For instances, Quentin Tarantino's love for Chinese martial arts movies led to the creation of the Kill Bill franchise while Bernardo Bertolucci's interest in the Forbidden City gave cinephiles the masterpiece The Last Emperor.

Qiao Sixue, a young filmmaker known for her directorial debut The Cord of Life, traveled to France in 2013 to learn about cinema. During her time there, she watched many European classics by masters such as Bertolucci and Roman Polanski, finding that the overseas experience broadened her views on the meaning of life and the value of the world.

"In France, you'll find that regularly visiting cinemas, museums and art galleries is a part of everyday life. Growing up as a young person in a small town in the Inner Mongolia autonomous region, I was enthralled by the masterpieces displayed at French art spots that I had previously only seen online or in books," she says.

Zhang Yiwu, a professor of Chinese studies at Peking University, says that absorbing influences from various civilizations has been a longstanding phenomenon in Chinese cinema, starting with the early impact of the former Soviet Union in the 1950s and 1960s, followed by the popularity of Japanese movies in the late 1970s, before Western films from the United States and Europe exerted greater influence from the late 1980s.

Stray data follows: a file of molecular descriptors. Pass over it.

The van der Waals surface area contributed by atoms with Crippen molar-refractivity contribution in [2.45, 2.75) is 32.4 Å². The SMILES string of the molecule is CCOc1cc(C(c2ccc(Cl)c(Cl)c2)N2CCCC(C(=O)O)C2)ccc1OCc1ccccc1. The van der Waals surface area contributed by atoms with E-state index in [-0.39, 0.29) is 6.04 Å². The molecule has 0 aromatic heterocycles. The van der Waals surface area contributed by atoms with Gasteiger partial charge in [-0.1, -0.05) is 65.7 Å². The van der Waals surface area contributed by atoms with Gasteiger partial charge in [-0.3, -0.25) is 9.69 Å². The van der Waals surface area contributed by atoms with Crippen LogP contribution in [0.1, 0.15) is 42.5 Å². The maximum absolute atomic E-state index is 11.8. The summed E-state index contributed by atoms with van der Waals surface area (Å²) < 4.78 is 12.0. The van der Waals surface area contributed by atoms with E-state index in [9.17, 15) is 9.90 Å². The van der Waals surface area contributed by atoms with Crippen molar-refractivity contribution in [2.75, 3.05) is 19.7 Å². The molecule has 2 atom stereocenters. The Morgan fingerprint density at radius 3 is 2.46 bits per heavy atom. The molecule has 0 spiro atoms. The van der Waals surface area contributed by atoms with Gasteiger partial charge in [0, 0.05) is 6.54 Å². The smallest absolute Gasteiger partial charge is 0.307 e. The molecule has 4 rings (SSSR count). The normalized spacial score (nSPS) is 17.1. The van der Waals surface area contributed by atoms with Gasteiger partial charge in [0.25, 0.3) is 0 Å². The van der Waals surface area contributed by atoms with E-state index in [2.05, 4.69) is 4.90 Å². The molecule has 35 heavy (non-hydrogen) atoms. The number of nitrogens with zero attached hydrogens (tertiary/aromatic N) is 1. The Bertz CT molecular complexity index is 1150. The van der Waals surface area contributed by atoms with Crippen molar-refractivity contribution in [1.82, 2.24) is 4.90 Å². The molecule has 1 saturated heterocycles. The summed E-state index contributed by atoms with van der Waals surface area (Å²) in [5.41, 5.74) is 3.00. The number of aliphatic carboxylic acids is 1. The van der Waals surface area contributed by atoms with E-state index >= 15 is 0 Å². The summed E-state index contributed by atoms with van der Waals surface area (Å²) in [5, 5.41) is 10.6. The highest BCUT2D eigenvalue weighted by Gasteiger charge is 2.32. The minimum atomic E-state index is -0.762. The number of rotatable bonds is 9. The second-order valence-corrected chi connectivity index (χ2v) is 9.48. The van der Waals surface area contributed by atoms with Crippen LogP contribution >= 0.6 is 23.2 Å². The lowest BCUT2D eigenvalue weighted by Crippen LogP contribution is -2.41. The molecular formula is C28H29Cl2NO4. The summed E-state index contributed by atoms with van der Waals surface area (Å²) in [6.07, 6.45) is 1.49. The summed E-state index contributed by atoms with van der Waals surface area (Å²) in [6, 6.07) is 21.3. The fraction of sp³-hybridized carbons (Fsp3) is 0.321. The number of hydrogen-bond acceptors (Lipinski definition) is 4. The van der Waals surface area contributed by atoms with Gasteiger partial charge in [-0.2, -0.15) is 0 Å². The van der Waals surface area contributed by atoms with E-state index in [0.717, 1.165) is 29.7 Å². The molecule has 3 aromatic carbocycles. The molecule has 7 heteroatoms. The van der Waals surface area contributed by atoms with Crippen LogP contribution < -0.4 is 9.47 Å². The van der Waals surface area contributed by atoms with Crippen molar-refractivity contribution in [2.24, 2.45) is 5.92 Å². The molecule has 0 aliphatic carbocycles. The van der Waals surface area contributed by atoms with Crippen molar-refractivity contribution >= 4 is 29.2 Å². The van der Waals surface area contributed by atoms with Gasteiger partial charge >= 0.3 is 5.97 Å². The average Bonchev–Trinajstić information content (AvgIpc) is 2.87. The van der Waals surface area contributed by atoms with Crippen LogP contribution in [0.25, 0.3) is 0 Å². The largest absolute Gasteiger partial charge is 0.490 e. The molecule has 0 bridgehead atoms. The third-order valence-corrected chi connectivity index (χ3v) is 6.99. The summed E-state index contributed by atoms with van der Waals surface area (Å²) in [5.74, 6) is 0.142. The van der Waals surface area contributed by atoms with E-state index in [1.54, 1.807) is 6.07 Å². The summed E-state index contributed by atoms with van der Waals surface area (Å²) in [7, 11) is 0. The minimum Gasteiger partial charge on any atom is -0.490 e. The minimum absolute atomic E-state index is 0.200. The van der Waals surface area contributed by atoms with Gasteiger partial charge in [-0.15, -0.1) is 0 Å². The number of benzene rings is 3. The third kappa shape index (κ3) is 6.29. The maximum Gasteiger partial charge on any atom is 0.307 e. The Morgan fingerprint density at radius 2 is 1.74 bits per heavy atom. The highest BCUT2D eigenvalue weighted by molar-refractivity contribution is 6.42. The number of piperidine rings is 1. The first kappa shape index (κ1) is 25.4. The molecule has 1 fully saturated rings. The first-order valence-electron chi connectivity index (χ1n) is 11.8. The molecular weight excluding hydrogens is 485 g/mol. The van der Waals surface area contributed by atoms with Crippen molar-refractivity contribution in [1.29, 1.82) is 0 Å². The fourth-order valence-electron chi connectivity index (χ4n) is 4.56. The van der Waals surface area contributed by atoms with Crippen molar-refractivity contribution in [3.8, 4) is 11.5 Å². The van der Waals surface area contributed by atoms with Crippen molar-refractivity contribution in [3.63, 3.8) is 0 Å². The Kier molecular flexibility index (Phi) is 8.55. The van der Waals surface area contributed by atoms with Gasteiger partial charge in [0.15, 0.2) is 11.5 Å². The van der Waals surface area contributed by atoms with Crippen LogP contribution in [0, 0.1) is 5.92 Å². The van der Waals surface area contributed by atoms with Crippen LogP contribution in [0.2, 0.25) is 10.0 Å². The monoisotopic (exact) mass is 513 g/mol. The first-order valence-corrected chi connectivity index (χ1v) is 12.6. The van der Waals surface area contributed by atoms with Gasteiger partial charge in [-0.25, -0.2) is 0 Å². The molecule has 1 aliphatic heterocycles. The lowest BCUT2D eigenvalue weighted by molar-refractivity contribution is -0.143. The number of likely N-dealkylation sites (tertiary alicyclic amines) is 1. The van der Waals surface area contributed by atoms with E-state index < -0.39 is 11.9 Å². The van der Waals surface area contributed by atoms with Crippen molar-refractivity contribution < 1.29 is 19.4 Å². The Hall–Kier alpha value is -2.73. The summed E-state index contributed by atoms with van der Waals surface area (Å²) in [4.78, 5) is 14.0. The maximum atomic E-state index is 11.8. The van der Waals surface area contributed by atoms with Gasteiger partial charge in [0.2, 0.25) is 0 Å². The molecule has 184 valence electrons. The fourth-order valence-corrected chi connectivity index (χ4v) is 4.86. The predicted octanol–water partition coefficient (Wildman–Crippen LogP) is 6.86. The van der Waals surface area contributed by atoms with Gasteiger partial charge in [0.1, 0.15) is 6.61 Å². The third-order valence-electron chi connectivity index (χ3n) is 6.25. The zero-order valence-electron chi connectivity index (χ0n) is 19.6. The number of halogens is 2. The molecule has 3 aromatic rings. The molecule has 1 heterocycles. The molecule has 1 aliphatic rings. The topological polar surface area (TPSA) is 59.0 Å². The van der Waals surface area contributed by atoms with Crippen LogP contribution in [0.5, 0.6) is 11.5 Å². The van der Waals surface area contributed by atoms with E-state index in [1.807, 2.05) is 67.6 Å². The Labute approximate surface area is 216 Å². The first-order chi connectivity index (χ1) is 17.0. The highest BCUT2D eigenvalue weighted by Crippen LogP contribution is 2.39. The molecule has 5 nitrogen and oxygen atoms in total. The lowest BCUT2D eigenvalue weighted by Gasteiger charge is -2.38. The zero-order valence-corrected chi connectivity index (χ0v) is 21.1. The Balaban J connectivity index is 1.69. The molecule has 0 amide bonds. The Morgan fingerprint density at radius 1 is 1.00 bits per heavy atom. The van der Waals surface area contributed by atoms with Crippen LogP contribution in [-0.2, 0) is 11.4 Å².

As the Chinese film industry continued to experience rapid growth in its domestic market for a decade prior to the pandemic and has since solidified its position as the world's second-largest film business, more and more Chinese movies are screening at international film festivals, winning attention and recognition overseas, he adds.

Between last year and early this year, the China Film Archive, the largest of its kind in the country, organized festivals specifically for screening Chinese movies in 17 countries and regions, including Egypt, Chile, Colombia and India. From its launch in 2011 to its 13th edition this year, the Beijing International Film Festival has offered in excess of 10,000 screenings of more than 4,000 movies by both Chinese and foreign filmmakers.

Seeking expansion

With the Chinese movie market's robust recovery boosted by the Lunar New Year box-office bonanza earlier this year, a lot of filmmakers and insiders attending the festival say they have felt the domestic industry is back to making money.